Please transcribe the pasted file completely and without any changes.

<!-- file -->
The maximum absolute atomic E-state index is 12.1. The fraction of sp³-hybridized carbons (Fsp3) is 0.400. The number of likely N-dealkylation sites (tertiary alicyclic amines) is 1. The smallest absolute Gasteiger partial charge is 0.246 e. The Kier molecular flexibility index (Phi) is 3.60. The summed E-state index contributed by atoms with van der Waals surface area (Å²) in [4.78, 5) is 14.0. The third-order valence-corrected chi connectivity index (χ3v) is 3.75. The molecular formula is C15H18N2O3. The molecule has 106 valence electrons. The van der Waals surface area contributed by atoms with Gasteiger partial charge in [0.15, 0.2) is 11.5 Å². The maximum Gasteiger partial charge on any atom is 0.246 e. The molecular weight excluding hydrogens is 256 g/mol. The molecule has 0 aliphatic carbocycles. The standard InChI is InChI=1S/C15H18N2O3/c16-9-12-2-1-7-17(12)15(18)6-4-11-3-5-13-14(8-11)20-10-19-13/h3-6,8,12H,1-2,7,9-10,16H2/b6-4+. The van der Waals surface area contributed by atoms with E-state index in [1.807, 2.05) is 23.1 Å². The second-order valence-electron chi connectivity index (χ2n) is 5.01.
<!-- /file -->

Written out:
The maximum absolute atomic E-state index is 12.1. The fraction of sp³-hybridized carbons (Fsp3) is 0.400. The number of likely N-dealkylation sites (tertiary alicyclic amines) is 1. The smallest absolute Gasteiger partial charge is 0.246 e. The Kier molecular flexibility index (Phi) is 3.60. The summed E-state index contributed by atoms with van der Waals surface area (Å²) in [4.78, 5) is 14.0. The third-order valence-corrected chi connectivity index (χ3v) is 3.75. The molecular formula is C15H18N2O3. The molecule has 106 valence electrons. The van der Waals surface area contributed by atoms with Gasteiger partial charge in [0.15, 0.2) is 11.5 Å². The maximum Gasteiger partial charge on any atom is 0.246 e. The molecular weight excluding hydrogens is 256 g/mol. The molecule has 0 aliphatic carbocycles. The standard InChI is InChI=1S/C15H18N2O3/c16-9-12-2-1-7-17(12)15(18)6-4-11-3-5-13-14(8-11)20-10-19-13/h3-6,8,12H,1-2,7,9-10,16H2/b6-4+. The van der Waals surface area contributed by atoms with E-state index in [1.807, 2.05) is 23.1 Å². The second-order valence-electron chi connectivity index (χ2n) is 5.01.